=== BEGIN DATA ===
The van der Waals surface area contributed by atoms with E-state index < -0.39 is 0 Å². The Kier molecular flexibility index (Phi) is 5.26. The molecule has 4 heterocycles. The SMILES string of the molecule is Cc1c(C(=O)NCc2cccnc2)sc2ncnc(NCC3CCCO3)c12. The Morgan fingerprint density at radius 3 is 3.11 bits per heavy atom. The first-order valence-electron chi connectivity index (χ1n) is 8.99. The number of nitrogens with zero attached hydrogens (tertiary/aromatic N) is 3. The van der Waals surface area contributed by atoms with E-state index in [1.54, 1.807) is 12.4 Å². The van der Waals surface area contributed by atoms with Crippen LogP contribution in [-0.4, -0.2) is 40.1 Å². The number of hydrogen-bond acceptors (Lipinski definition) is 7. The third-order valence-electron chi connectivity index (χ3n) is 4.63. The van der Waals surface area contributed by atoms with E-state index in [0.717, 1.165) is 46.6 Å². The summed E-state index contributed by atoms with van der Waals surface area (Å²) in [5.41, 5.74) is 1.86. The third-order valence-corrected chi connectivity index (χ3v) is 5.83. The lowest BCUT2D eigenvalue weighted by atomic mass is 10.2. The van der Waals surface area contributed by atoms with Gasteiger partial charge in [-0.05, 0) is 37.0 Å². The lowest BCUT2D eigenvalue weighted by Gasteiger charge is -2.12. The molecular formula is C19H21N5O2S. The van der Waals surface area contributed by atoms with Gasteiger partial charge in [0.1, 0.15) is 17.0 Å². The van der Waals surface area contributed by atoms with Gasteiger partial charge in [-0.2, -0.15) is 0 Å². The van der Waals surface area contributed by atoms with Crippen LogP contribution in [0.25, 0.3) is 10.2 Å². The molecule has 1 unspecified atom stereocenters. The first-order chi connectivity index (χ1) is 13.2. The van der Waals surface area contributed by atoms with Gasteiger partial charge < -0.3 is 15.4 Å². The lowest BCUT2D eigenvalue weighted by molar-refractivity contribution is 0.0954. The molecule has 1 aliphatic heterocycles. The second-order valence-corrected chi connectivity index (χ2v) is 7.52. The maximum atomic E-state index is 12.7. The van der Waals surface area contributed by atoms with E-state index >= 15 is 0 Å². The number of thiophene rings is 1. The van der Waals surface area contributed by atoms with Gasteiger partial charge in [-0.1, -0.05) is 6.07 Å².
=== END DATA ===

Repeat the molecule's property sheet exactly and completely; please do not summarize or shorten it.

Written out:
The van der Waals surface area contributed by atoms with E-state index < -0.39 is 0 Å². The Kier molecular flexibility index (Phi) is 5.26. The molecule has 4 heterocycles. The SMILES string of the molecule is Cc1c(C(=O)NCc2cccnc2)sc2ncnc(NCC3CCCO3)c12. The Morgan fingerprint density at radius 3 is 3.11 bits per heavy atom. The first-order valence-electron chi connectivity index (χ1n) is 8.99. The number of nitrogens with zero attached hydrogens (tertiary/aromatic N) is 3. The van der Waals surface area contributed by atoms with E-state index in [1.54, 1.807) is 12.4 Å². The van der Waals surface area contributed by atoms with Crippen LogP contribution in [-0.4, -0.2) is 40.1 Å². The number of hydrogen-bond acceptors (Lipinski definition) is 7. The third-order valence-electron chi connectivity index (χ3n) is 4.63. The van der Waals surface area contributed by atoms with E-state index in [0.717, 1.165) is 46.6 Å². The summed E-state index contributed by atoms with van der Waals surface area (Å²) in [5.41, 5.74) is 1.86. The third-order valence-corrected chi connectivity index (χ3v) is 5.83. The lowest BCUT2D eigenvalue weighted by atomic mass is 10.2. The van der Waals surface area contributed by atoms with Gasteiger partial charge in [-0.05, 0) is 37.0 Å². The lowest BCUT2D eigenvalue weighted by Gasteiger charge is -2.12. The molecular formula is C19H21N5O2S. The van der Waals surface area contributed by atoms with Gasteiger partial charge in [0.1, 0.15) is 17.0 Å². The van der Waals surface area contributed by atoms with Gasteiger partial charge in [-0.2, -0.15) is 0 Å². The van der Waals surface area contributed by atoms with Crippen LogP contribution in [0.25, 0.3) is 10.2 Å². The molecule has 1 unspecified atom stereocenters. The first-order chi connectivity index (χ1) is 13.2. The van der Waals surface area contributed by atoms with Gasteiger partial charge < -0.3 is 15.4 Å². The lowest BCUT2D eigenvalue weighted by molar-refractivity contribution is 0.0954. The molecule has 1 aliphatic heterocycles. The second-order valence-corrected chi connectivity index (χ2v) is 7.52. The maximum atomic E-state index is 12.7. The van der Waals surface area contributed by atoms with E-state index >= 15 is 0 Å². The number of thiophene rings is 1. The van der Waals surface area contributed by atoms with Gasteiger partial charge in [-0.1, -0.05) is 6.07 Å².